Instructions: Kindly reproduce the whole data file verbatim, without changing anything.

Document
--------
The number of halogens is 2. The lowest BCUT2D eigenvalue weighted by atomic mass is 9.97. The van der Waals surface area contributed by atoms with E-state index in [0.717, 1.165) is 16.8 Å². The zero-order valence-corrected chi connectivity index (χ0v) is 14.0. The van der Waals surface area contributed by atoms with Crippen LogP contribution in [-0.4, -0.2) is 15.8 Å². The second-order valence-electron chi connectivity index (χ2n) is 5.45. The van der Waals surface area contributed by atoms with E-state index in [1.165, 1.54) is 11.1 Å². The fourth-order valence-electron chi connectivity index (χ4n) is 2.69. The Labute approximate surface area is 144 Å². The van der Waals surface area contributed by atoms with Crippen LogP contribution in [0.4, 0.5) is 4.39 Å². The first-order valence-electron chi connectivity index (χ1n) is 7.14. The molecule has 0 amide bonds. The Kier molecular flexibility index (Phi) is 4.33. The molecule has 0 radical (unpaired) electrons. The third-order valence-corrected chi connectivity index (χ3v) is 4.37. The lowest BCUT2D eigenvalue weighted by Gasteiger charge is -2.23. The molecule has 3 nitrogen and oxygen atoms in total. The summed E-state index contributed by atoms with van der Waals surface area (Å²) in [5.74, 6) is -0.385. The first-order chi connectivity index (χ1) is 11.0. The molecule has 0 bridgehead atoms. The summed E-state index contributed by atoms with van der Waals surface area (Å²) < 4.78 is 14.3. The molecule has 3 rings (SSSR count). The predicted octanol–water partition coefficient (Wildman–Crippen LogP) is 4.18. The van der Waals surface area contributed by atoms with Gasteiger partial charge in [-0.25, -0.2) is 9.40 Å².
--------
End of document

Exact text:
The number of halogens is 2. The lowest BCUT2D eigenvalue weighted by atomic mass is 9.97. The van der Waals surface area contributed by atoms with E-state index in [0.717, 1.165) is 16.8 Å². The zero-order valence-corrected chi connectivity index (χ0v) is 14.0. The van der Waals surface area contributed by atoms with Crippen LogP contribution in [-0.4, -0.2) is 15.8 Å². The second-order valence-electron chi connectivity index (χ2n) is 5.45. The van der Waals surface area contributed by atoms with E-state index in [1.165, 1.54) is 11.1 Å². The fourth-order valence-electron chi connectivity index (χ4n) is 2.69. The Labute approximate surface area is 144 Å². The van der Waals surface area contributed by atoms with Crippen LogP contribution in [0.4, 0.5) is 4.39 Å². The first-order valence-electron chi connectivity index (χ1n) is 7.14. The molecule has 0 amide bonds. The Kier molecular flexibility index (Phi) is 4.33. The molecule has 0 radical (unpaired) electrons. The third-order valence-corrected chi connectivity index (χ3v) is 4.37. The lowest BCUT2D eigenvalue weighted by Gasteiger charge is -2.23. The molecule has 3 nitrogen and oxygen atoms in total. The summed E-state index contributed by atoms with van der Waals surface area (Å²) in [5.74, 6) is -0.385. The first-order chi connectivity index (χ1) is 11.0. The molecule has 0 bridgehead atoms. The summed E-state index contributed by atoms with van der Waals surface area (Å²) < 4.78 is 14.3. The molecule has 3 rings (SSSR count). The predicted octanol–water partition coefficient (Wildman–Crippen LogP) is 4.18. The van der Waals surface area contributed by atoms with Gasteiger partial charge in [-0.25, -0.2) is 9.40 Å².